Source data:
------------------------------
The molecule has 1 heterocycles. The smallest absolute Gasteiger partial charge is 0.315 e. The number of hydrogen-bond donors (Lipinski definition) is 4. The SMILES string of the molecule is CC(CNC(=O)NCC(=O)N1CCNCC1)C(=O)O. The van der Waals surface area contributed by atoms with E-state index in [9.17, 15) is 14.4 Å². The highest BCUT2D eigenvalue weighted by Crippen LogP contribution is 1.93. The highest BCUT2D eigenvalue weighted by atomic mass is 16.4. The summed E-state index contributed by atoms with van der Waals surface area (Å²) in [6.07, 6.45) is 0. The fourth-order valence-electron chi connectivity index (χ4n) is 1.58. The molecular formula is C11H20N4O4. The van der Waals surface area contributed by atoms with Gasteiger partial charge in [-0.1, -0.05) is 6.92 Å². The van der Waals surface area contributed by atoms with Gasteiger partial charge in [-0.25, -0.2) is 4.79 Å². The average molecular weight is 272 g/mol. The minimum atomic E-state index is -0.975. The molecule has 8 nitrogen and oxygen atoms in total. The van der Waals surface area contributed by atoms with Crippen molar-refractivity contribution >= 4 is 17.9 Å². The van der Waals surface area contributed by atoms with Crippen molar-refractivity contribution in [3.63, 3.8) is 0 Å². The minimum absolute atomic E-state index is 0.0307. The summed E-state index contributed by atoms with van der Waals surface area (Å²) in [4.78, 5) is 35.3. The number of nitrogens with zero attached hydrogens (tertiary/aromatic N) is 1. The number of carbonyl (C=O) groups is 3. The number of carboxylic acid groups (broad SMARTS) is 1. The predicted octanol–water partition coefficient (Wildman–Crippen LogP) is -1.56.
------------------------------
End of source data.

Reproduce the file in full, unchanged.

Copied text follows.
The molecule has 1 heterocycles. The smallest absolute Gasteiger partial charge is 0.315 e. The number of hydrogen-bond donors (Lipinski definition) is 4. The SMILES string of the molecule is CC(CNC(=O)NCC(=O)N1CCNCC1)C(=O)O. The van der Waals surface area contributed by atoms with E-state index in [9.17, 15) is 14.4 Å². The highest BCUT2D eigenvalue weighted by Crippen LogP contribution is 1.93. The highest BCUT2D eigenvalue weighted by atomic mass is 16.4. The summed E-state index contributed by atoms with van der Waals surface area (Å²) in [6.07, 6.45) is 0. The fourth-order valence-electron chi connectivity index (χ4n) is 1.58. The molecular formula is C11H20N4O4. The van der Waals surface area contributed by atoms with Gasteiger partial charge in [-0.1, -0.05) is 6.92 Å². The van der Waals surface area contributed by atoms with Gasteiger partial charge in [-0.25, -0.2) is 4.79 Å². The average molecular weight is 272 g/mol. The minimum atomic E-state index is -0.975. The molecule has 8 nitrogen and oxygen atoms in total. The van der Waals surface area contributed by atoms with Crippen molar-refractivity contribution >= 4 is 17.9 Å². The van der Waals surface area contributed by atoms with Crippen molar-refractivity contribution in [3.63, 3.8) is 0 Å². The minimum absolute atomic E-state index is 0.0307. The summed E-state index contributed by atoms with van der Waals surface area (Å²) in [4.78, 5) is 35.3. The number of nitrogens with zero attached hydrogens (tertiary/aromatic N) is 1. The number of carbonyl (C=O) groups is 3. The number of carboxylic acid groups (broad SMARTS) is 1. The predicted octanol–water partition coefficient (Wildman–Crippen LogP) is -1.56.